Supracolloidal Reaction Kinetics of Janus Spheres Si Essay

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www.sciencemag.org/cgi/content/full/331/6014/199/DC1

Supporting Online Material for

Supracolloidal Reaction Kinetics of Janus Spheres
Qian Chen, Jonathan K. Whitmer, Shan Jiang, Sung Chul Bae, Erik Luijten, Steve Granick*
*To whom correspondence should be addressed. E-mail: sgranick@uiuc.edu

Published 14 January 2011, Science 331, 199 (2011) DOI: 10.1126/science.1197451

This PDF file includes: Materials and Methods Figs. S1 to S3 References Other supplemental material for this manuscript includes the following: Movies S1 to S6

Method and Materials:

Experiments Fluorescent latex particles of sulfate polystyrene (1 μm in diameter, F-8851 from Invitrogen, Inc.) are made hydrophobic on one hemisphere through successive deposition of titanium (2nm) and gold (15 nm) thin films, onto which are formed self-assembled monolayers of n-octadecanethiol (Sigma-Aldrich). This process produces spheres which are hydrophobic on one surface region and negatively charged elsewhere. Using epifluorescence microscopy (63× air objective with a 1.6× or 2.5× post magnification, N.A. = 0.75), we track and identify each three-dimensional shape. This allows

2 visualization of the cluster evolution. The experiments are performed at room temperature in water with additional salt (NaCl).

Theoretical Methods The relative free energy of various helical structures (4) as a function of Janus balance (Fig. 3A) is calculated by considering the orientational freedom of a single Janus particle. This particle i is taken to be far from the ends of a chain (as particles near the end have considerably more rotational freedom) and all its nearest neighbors j are fixed with their director perpendicular to the helical axis, their hydrophobic side facing inward. This is a plausible first approximation, since deviations of neighboring particles from their average orientation that would increase the rotational freedom of the central Janus sphere i would also decrease the rotational freedom of other Janus spheres in the helix. The central particle interacts only with its nearest neighbors j through an angular square well attraction, and only attractive orientations of the particle are permitted,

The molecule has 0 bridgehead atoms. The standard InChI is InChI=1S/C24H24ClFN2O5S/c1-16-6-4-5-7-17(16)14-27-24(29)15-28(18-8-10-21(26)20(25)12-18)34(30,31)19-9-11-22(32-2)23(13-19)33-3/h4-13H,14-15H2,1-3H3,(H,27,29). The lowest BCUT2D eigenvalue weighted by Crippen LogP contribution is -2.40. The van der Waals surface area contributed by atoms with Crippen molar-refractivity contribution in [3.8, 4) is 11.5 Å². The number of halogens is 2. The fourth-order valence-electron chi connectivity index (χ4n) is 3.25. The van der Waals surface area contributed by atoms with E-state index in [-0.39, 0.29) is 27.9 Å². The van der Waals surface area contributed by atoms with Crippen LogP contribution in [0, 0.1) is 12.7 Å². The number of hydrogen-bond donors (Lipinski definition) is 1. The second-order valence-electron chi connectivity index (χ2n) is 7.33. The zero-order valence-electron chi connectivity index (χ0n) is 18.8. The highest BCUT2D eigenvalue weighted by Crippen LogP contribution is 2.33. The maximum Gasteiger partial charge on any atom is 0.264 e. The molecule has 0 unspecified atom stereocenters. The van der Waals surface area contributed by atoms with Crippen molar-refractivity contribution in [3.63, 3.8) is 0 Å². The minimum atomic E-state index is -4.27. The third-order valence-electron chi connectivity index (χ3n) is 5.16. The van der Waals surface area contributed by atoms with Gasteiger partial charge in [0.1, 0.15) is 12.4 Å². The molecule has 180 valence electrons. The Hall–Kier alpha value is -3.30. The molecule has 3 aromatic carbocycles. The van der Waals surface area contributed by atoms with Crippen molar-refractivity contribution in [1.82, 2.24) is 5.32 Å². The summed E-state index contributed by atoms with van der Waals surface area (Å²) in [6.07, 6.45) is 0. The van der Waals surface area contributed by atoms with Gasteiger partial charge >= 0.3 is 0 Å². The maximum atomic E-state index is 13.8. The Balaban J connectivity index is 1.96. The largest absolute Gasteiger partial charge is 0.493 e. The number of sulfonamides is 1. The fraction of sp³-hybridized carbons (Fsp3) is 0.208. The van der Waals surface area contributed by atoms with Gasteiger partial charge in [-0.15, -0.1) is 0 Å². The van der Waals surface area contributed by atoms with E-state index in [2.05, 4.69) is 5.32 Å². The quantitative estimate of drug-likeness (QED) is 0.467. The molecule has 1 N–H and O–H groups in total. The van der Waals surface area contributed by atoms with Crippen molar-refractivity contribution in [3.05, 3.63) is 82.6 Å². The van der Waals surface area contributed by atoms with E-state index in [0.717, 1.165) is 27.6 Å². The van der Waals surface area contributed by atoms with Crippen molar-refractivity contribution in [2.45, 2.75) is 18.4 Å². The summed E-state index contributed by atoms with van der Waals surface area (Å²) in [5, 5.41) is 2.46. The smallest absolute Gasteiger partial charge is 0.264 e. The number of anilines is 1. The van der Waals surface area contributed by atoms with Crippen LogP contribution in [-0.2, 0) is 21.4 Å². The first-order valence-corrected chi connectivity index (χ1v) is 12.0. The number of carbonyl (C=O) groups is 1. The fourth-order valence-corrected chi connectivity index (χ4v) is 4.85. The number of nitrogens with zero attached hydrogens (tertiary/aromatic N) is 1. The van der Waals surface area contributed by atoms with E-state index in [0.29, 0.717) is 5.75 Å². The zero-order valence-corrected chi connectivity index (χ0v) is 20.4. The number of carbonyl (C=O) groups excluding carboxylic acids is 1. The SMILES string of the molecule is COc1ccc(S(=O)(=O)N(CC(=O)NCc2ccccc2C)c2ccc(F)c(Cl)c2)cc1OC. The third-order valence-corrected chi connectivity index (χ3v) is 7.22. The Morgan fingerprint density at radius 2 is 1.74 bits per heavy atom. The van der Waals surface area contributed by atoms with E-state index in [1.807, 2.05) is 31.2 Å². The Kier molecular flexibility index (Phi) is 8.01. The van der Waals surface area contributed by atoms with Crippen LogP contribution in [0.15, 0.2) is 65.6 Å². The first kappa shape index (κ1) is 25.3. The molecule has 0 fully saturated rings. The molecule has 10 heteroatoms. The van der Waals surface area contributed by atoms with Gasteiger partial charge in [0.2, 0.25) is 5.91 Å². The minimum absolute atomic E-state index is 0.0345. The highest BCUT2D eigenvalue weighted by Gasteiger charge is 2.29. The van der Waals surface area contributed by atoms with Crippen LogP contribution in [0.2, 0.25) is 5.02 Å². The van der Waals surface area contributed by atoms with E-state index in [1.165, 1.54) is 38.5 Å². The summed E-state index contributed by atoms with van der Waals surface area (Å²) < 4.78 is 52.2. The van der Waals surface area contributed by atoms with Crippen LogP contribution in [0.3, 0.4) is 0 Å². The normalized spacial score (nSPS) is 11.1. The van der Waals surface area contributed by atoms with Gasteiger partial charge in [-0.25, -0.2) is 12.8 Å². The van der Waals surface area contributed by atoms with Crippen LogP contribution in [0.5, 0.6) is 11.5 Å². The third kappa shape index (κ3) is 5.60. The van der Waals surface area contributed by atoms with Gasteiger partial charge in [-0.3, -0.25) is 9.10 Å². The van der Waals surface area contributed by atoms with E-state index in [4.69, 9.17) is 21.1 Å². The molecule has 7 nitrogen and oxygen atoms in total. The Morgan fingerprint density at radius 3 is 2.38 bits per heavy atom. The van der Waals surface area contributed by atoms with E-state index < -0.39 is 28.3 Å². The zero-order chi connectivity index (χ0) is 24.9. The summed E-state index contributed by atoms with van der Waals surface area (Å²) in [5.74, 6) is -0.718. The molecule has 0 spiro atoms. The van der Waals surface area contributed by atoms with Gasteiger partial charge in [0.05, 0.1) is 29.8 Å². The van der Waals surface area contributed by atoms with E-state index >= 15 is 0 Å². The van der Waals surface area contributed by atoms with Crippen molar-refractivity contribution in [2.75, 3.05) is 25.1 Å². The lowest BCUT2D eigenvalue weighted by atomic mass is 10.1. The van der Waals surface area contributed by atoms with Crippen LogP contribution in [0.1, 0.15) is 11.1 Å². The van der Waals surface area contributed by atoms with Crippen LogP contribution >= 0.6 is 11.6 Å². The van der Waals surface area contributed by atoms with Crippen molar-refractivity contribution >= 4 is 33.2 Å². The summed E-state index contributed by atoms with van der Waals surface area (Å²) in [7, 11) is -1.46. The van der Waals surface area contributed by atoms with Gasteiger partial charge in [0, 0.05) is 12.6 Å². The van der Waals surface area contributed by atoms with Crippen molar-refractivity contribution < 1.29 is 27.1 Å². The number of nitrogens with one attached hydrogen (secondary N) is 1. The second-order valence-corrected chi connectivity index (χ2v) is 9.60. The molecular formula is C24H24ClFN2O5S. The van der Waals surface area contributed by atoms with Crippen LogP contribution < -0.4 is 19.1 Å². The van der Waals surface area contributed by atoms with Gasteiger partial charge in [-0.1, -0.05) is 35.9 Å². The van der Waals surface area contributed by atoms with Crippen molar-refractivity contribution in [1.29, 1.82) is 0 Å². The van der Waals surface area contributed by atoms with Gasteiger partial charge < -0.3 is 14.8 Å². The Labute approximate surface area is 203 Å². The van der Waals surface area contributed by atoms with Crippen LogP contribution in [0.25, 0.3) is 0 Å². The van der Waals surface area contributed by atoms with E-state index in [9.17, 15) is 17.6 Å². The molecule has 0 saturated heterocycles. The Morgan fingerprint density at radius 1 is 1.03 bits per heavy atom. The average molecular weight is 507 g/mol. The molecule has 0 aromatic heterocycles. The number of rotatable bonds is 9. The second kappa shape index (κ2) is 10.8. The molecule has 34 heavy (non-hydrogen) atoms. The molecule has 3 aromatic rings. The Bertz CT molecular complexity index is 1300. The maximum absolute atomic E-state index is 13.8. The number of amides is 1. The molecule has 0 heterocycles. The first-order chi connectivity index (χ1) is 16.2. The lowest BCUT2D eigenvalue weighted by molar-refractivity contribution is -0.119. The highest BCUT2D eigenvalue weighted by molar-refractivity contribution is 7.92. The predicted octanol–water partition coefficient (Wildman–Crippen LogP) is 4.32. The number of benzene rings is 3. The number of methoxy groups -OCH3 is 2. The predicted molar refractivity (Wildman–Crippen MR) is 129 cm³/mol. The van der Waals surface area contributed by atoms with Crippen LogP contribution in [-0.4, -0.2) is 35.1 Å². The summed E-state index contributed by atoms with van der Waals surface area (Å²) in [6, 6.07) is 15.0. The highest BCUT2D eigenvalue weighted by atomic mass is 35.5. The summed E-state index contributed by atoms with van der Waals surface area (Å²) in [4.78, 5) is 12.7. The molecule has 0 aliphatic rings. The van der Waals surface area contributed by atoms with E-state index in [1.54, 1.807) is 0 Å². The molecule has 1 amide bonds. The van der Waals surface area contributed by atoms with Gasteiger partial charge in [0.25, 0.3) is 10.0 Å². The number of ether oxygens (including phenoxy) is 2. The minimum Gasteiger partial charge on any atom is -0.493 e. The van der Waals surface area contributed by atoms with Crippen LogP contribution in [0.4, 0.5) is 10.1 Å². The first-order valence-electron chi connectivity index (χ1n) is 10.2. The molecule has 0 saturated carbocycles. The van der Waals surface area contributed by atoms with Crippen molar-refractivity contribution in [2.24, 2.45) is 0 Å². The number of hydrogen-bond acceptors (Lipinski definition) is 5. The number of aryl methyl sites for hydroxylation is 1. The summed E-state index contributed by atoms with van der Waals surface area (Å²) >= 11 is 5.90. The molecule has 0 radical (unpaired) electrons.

ˆ ˆ i.e., cos1 rij ·di   . We compute the orientational entropy from a Monte Carlo integral over the corresponding rotational phase space.





Collective distortions of the helix are the next correction to the free-energy difference between 3(0,1,1) and BC helices. We calculate the contribution of vibrational modes to this difference following the approach of Ref. 5, using a representative N = 24 chain length. This involves obtaining the eigenvalues of the Hessian matrix of coordinate derivatives, which yield the spring constants and normal modes associated with each

3 structure (up to the six zero modes associated with overall translation and rotation). The vibrational partition function for each mode is then

Z m   dqm e






2 m qm

2 kBT



2

(1) ,

m

yielding the free energy per particle, f     1 1 2  . log   Z m    log    m    N N  m  m  

(2)

Here m ranges only over the rigid modes, which have nonzero spring constant λm. For nonrigid modes, the degrees of freedom must be integrated explicitly (5). Here this is unnecessary, as the two structures considered each have only rigid modes aside from global translation and rotation of the particle aggregate. The vibrational correction reduces the free-energy difference between the BC helix and the 3(0,1,1) helix, although the latter remains the thermodynamically favored state at α = 90◦. The calculation is independent of interaction strength, as the internal energy of all conformations is identical; in reality a change in relative orientation of two Janus spheres may affect their pair energy even when their hydrophobic sides continue to face each other, e.g., because of the change in proximity of their charged hemispheres. This…